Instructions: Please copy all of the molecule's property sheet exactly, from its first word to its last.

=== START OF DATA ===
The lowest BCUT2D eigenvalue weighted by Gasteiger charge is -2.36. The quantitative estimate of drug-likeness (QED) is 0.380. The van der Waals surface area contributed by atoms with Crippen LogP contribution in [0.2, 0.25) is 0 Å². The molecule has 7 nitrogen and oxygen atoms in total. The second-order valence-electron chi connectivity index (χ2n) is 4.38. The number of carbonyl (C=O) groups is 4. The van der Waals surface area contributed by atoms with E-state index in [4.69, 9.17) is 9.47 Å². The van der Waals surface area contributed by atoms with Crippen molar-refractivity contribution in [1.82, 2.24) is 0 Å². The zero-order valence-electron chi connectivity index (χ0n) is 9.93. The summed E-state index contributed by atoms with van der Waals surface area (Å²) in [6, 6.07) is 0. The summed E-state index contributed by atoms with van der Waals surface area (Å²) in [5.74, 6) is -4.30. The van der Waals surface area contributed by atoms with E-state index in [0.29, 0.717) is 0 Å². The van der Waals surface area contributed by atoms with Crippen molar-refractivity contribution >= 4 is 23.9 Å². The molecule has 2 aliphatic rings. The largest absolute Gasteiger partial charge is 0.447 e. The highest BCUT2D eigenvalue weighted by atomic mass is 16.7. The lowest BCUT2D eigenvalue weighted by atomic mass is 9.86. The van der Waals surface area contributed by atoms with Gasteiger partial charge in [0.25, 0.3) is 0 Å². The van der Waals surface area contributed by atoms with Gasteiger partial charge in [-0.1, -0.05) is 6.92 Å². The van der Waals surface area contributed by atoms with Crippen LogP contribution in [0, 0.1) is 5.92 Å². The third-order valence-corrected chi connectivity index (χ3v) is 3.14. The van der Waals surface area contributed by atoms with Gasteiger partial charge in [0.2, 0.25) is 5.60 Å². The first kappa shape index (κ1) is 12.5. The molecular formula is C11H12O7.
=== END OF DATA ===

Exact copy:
The lowest BCUT2D eigenvalue weighted by Gasteiger charge is -2.36. The quantitative estimate of drug-likeness (QED) is 0.380. The van der Waals surface area contributed by atoms with Crippen LogP contribution in [0.2, 0.25) is 0 Å². The molecule has 7 nitrogen and oxygen atoms in total. The second-order valence-electron chi connectivity index (χ2n) is 4.38. The number of carbonyl (C=O) groups is 4. The van der Waals surface area contributed by atoms with E-state index in [4.69, 9.17) is 9.47 Å². The van der Waals surface area contributed by atoms with Crippen molar-refractivity contribution in [1.82, 2.24) is 0 Å². The zero-order valence-electron chi connectivity index (χ0n) is 9.93. The summed E-state index contributed by atoms with van der Waals surface area (Å²) in [6, 6.07) is 0. The summed E-state index contributed by atoms with van der Waals surface area (Å²) in [5.74, 6) is -4.30. The van der Waals surface area contributed by atoms with E-state index in [0.29, 0.717) is 0 Å². The van der Waals surface area contributed by atoms with Crippen molar-refractivity contribution >= 4 is 23.9 Å². The molecule has 2 aliphatic rings. The largest absolute Gasteiger partial charge is 0.447 e. The highest BCUT2D eigenvalue weighted by atomic mass is 16.7. The lowest BCUT2D eigenvalue weighted by atomic mass is 9.86. The van der Waals surface area contributed by atoms with Gasteiger partial charge in [0.25, 0.3) is 0 Å². The van der Waals surface area contributed by atoms with Gasteiger partial charge in [-0.1, -0.05) is 6.92 Å². The van der Waals surface area contributed by atoms with Crippen LogP contribution in [0, 0.1) is 5.92 Å². The third-order valence-corrected chi connectivity index (χ3v) is 3.14. The van der Waals surface area contributed by atoms with Gasteiger partial charge in [0.2, 0.25) is 5.60 Å². The first kappa shape index (κ1) is 12.5. The molecular formula is C11H12O7.